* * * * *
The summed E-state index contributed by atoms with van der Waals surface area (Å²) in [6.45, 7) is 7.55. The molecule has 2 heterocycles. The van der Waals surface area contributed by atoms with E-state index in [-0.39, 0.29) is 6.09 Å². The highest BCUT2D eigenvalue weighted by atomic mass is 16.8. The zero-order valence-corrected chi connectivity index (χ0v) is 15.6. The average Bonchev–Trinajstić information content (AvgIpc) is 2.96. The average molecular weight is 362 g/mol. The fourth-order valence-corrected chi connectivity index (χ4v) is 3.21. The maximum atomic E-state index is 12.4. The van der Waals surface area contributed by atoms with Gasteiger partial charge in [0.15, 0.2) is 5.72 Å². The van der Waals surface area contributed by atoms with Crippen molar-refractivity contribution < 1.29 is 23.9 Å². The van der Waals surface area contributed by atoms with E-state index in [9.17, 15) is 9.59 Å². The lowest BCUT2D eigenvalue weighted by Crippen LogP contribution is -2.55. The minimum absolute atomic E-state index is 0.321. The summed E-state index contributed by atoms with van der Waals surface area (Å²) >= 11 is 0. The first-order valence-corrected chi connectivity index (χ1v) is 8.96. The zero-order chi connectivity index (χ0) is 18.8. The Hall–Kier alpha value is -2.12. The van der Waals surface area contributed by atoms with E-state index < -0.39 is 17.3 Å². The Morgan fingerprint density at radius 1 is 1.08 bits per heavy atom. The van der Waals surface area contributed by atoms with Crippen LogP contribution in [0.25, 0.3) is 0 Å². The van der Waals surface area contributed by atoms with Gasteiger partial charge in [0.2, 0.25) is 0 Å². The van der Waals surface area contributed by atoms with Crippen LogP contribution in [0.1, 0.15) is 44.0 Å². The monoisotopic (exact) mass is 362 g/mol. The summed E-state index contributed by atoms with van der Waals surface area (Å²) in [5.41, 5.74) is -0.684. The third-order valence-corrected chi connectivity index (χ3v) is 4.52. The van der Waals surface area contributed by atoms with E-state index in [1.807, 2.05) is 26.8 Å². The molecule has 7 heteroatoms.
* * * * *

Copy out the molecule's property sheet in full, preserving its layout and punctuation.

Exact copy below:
The summed E-state index contributed by atoms with van der Waals surface area (Å²) in [6.45, 7) is 7.55. The molecule has 2 heterocycles. The van der Waals surface area contributed by atoms with E-state index in [-0.39, 0.29) is 6.09 Å². The highest BCUT2D eigenvalue weighted by atomic mass is 16.8. The zero-order valence-corrected chi connectivity index (χ0v) is 15.6. The average Bonchev–Trinajstić information content (AvgIpc) is 2.96. The average molecular weight is 362 g/mol. The fourth-order valence-corrected chi connectivity index (χ4v) is 3.21. The maximum atomic E-state index is 12.4. The van der Waals surface area contributed by atoms with Gasteiger partial charge in [0.15, 0.2) is 5.72 Å². The van der Waals surface area contributed by atoms with Crippen molar-refractivity contribution < 1.29 is 23.9 Å². The van der Waals surface area contributed by atoms with E-state index in [9.17, 15) is 9.59 Å². The lowest BCUT2D eigenvalue weighted by Crippen LogP contribution is -2.55. The minimum absolute atomic E-state index is 0.321. The summed E-state index contributed by atoms with van der Waals surface area (Å²) >= 11 is 0. The first-order valence-corrected chi connectivity index (χ1v) is 8.96. The zero-order chi connectivity index (χ0) is 18.8. The Hall–Kier alpha value is -2.12. The van der Waals surface area contributed by atoms with E-state index < -0.39 is 17.3 Å². The Morgan fingerprint density at radius 1 is 1.08 bits per heavy atom. The van der Waals surface area contributed by atoms with Crippen LogP contribution in [0.25, 0.3) is 0 Å². The van der Waals surface area contributed by atoms with Gasteiger partial charge in [0.2, 0.25) is 0 Å². The van der Waals surface area contributed by atoms with Crippen LogP contribution in [0.1, 0.15) is 44.0 Å². The monoisotopic (exact) mass is 362 g/mol. The summed E-state index contributed by atoms with van der Waals surface area (Å²) in [5.41, 5.74) is -0.684. The third-order valence-corrected chi connectivity index (χ3v) is 4.52. The van der Waals surface area contributed by atoms with E-state index in [1.807, 2.05) is 26.8 Å². The molecule has 7 heteroatoms.